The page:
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So time, times, and a half equal three and onehalf years. This equals 42 months, or if reduced to days, counting 30 days to the month, according to the Jewish reckoning, 1,260 days.

In Rev. 12:14 we see the woman-churchfleeing from the dragon into a wilderness, "where she is nourished for a time, and times, and half a time.”This wilderness signifies the obscurity into which the true church went, and in which she remained during the dark reign of the papacy. Thus during the reign of popery the woman-church of God-existed in the place prepared of God. She was nourished and kept alive for a time, times, and half a time; but during this period she was largely in obscurity, symbolized by a wilderness. Here again we have the papel reign or supremacy over God's people measured by inspiration. The wilderness state of the church is the same period as that in Daniel's prophecy-three and one-half timesyears. This reduced to months equals 42 months, or 1,260 days. “And the woman fled into the wilderness, where she hath a place prepared of God, that they should feed her there a thousand two hundred and threescore days." Rev. 12:6. Here again we have the same period

1,260 days--of the beast-popery. It was said he should continue “forty and two months” (Rev. 13:5). This reduced to days gives us 1,260. “And the holy city (church) shall they tread under foot forty and two months” (Rev. 11:2), or 1,260 days. “And I will give power unto my two witnesses, and they shall prophesy a thousand two hundred and threescore days, clothed in sackcloth.” Rev. 11:3.

Here are other texts giving the same period, or measurement-1,260 days. This can not refer to natural days, for then the period would cover only three and one-half years. The language of prophecy in Revelation is largely symbolic. These, then, must be symbolic days, each day

for a year.

Under the law there was a week of seven days and a week of seven years. This was common among the Jews. In Num. 14:34 this thought is presented. “After the number of the days in which ye searched the land, even forty days, each day for a year, shall ye bear your iniquities, even forty years.” Again, in Ezek. 4:6: "And when thou hast accomplished them, lie again on thy right side, and thou shalt bear the iniquity of the house of Judah forty days: I have appointed thee each day for a year.” Applying this rule, the 1,260 days in which the church was to remain in the wilderness state equals so many years.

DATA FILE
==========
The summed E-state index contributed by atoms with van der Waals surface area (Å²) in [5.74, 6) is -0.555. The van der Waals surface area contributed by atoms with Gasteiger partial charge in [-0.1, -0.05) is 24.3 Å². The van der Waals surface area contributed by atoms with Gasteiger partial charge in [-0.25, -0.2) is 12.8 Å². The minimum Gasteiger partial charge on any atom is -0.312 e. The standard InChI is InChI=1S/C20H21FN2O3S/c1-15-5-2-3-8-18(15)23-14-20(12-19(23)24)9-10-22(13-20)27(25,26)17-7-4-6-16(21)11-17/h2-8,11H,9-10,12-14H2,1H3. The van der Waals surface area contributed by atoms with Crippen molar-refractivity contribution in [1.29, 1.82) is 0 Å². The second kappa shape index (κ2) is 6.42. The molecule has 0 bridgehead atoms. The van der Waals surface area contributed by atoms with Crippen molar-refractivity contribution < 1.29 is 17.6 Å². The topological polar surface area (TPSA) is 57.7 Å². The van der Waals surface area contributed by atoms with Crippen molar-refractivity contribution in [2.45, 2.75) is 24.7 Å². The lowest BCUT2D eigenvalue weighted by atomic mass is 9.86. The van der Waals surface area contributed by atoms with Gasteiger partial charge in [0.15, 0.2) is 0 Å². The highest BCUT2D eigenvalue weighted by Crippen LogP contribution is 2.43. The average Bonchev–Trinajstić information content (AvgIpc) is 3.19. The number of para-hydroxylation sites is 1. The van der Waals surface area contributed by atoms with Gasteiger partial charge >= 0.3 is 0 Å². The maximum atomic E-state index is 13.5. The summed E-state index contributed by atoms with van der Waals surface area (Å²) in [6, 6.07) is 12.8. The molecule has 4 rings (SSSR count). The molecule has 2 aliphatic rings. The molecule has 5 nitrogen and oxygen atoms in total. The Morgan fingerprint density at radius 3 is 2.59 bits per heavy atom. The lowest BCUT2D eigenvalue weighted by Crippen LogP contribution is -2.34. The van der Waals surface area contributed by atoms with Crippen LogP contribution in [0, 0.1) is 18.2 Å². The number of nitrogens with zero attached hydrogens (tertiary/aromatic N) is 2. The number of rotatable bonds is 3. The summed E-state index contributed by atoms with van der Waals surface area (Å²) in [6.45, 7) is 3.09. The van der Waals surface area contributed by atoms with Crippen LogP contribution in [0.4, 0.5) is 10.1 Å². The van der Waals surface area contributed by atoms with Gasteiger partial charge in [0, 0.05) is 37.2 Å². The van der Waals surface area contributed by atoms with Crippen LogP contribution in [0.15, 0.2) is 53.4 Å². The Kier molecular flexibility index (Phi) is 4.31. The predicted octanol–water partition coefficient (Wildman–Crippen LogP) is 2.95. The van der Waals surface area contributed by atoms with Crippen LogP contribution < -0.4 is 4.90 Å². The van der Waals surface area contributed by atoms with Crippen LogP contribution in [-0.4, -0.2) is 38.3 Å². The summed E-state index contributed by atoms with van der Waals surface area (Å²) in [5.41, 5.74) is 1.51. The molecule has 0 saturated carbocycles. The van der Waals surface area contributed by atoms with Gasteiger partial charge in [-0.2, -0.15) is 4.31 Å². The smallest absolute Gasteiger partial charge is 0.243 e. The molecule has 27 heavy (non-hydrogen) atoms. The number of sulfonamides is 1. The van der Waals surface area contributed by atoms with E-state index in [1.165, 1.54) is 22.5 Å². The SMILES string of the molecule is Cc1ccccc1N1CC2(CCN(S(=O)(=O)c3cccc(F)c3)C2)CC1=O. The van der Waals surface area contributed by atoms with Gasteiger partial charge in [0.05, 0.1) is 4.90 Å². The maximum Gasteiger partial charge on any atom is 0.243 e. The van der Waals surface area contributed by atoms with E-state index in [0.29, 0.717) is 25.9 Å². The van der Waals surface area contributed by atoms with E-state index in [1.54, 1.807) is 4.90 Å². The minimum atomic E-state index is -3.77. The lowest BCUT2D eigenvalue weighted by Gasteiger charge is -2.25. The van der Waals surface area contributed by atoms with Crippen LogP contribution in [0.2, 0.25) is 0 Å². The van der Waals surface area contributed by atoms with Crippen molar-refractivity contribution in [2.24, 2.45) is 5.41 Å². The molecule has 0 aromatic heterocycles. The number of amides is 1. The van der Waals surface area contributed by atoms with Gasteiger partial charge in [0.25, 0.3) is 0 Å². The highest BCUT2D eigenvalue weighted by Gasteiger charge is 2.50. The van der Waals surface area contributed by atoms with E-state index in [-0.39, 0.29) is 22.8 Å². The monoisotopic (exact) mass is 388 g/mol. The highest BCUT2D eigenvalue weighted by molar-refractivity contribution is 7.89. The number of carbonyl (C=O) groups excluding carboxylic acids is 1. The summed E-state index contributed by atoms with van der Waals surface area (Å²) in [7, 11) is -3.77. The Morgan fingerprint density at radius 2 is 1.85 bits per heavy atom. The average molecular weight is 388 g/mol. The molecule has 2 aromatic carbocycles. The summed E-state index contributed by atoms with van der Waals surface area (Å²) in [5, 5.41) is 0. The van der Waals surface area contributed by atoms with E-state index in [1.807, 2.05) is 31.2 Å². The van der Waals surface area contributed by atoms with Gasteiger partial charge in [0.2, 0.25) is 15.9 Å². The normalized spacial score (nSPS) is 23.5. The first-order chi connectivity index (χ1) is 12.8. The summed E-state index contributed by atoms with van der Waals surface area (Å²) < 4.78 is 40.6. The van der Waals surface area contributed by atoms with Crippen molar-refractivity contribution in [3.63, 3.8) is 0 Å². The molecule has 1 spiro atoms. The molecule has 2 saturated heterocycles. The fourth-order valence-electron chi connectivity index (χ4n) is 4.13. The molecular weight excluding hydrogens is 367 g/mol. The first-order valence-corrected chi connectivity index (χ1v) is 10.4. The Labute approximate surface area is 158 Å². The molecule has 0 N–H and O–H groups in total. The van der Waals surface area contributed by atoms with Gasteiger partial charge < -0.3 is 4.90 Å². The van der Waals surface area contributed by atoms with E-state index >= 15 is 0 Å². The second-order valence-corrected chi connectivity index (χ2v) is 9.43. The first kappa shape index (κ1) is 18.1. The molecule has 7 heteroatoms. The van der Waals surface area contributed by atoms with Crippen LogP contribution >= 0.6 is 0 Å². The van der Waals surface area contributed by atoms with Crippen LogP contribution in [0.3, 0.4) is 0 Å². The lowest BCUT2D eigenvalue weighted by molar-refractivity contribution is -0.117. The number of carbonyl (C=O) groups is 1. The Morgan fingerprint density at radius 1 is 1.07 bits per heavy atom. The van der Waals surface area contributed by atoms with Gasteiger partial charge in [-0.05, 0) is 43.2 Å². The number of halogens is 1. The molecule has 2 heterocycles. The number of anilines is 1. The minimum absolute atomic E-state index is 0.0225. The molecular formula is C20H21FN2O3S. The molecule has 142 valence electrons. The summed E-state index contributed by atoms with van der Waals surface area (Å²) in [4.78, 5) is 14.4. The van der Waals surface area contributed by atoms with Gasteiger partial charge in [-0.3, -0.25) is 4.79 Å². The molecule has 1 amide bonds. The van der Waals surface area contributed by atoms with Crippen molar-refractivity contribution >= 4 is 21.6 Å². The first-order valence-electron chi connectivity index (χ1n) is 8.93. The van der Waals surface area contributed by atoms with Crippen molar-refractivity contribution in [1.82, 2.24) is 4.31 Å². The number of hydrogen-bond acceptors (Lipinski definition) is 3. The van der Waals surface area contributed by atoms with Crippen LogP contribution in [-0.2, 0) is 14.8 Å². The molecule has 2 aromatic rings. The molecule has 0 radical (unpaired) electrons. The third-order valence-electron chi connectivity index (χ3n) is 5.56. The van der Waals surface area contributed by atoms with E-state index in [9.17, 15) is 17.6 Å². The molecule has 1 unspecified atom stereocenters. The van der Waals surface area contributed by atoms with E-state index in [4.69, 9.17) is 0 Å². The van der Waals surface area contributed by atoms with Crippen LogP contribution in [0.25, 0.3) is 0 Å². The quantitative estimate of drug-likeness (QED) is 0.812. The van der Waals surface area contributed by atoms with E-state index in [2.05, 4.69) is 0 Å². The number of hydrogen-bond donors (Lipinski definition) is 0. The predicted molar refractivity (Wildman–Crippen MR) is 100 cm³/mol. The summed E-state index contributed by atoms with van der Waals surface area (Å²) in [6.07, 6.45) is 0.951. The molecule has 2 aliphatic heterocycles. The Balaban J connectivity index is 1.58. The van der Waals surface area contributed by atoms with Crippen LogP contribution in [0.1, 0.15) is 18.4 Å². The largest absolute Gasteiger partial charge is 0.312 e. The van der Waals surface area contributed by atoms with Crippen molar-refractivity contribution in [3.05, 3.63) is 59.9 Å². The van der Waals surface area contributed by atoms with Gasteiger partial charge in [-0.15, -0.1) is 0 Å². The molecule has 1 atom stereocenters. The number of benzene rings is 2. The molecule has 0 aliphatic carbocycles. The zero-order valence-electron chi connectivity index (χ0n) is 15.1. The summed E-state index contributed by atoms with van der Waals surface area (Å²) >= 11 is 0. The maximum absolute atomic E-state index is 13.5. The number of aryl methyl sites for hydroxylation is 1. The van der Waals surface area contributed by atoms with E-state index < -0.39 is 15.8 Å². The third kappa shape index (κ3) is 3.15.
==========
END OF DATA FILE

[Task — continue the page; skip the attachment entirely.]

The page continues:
A careful consideration of all the foregoing time-prophecies reveals the fact that the mere reign of the papacy from the time of its establishment to its overthrow is not the central thought, but how long that power would hold down God's people and keep the Word and Spirit of God in sackcloth. How long the church was to continue in a state of apostasy—that is the thought. The 1,260 years were to measure the time from which the church went into real darkness until she came out in the clear light. Some have supposed that this period must have dated from the time when popery became fully established. Such, however, could not be the case, although the time-period includes that event; for the power of apostasy was greatly developed centuries before the final supremacy of the pope was established, and it was necessary to prepare a way for their exaltation. Popes obtained their authority by degrees. In A.D. 606 the Emperor Phocas conferred the title Universal Bishop upon the pope of Rome. In A. D. 756 the pope became a temporal sovereign, but the power of papal usurpation did not reach the summit until the reign of Hildebrand, who succeeded the pope in A. D. 1073 under the title of Gregory the Seventh.

I will give a number of quotations from history which clearly locate the time in which the church really went into apostasy. Some of these are extracts from “The Revelation Explained, by F. G. Smith. “The living church retired gradually within the lonely sanctuary of a few solitary hearts. An external church was substituted in its place, and all its forms were declared to be of divine appointment. Salvation no longer flowing from the Word, which was henceforward put out of sight, the priests affirmed that it was conveyed by means of the forms they themselves invented, that no one could obtain it but by these channels. The doctrine of the church and the necessity of its visible unity which had begun to gain ground in the third century favored the pretensions of Rome."-D'Aubigne's History of the Reformation, book I, chap. I.

At the end of the third century almost half of the inhabitants of the Roman empire and of several neighboring countries professed the faith of Christ. About this time endeavors to preserve a unity of belief and of church discipline occasioned numberless. disputes among those of different opinions and led to the establishment of an ecclesiastical tyranny.”—Encyclopedia of Religious Knowledge. Concerning the Roman diocese the Encyclopedia Brittanica gives the following:

"Before the termination of the third century the office was held to be of such importance that its succession was a matter of interest to ecclesiastics living in different sees." – Vol. XIX, page 488.

“Almost proportionate with the extension of Christianity was the decrease in the church of vital piety. A philosophising spirit among the higher and a wild monkish superstition among the lower orders fast took the place in the third century of the faith and humility of the first Christians. Many of the clergy became very corrupt and excessively ambitious. In consequence of this there was an awful defection of Christianity.”—Marsh's Church History, page 185.

“We have found it almost necessary to sepa

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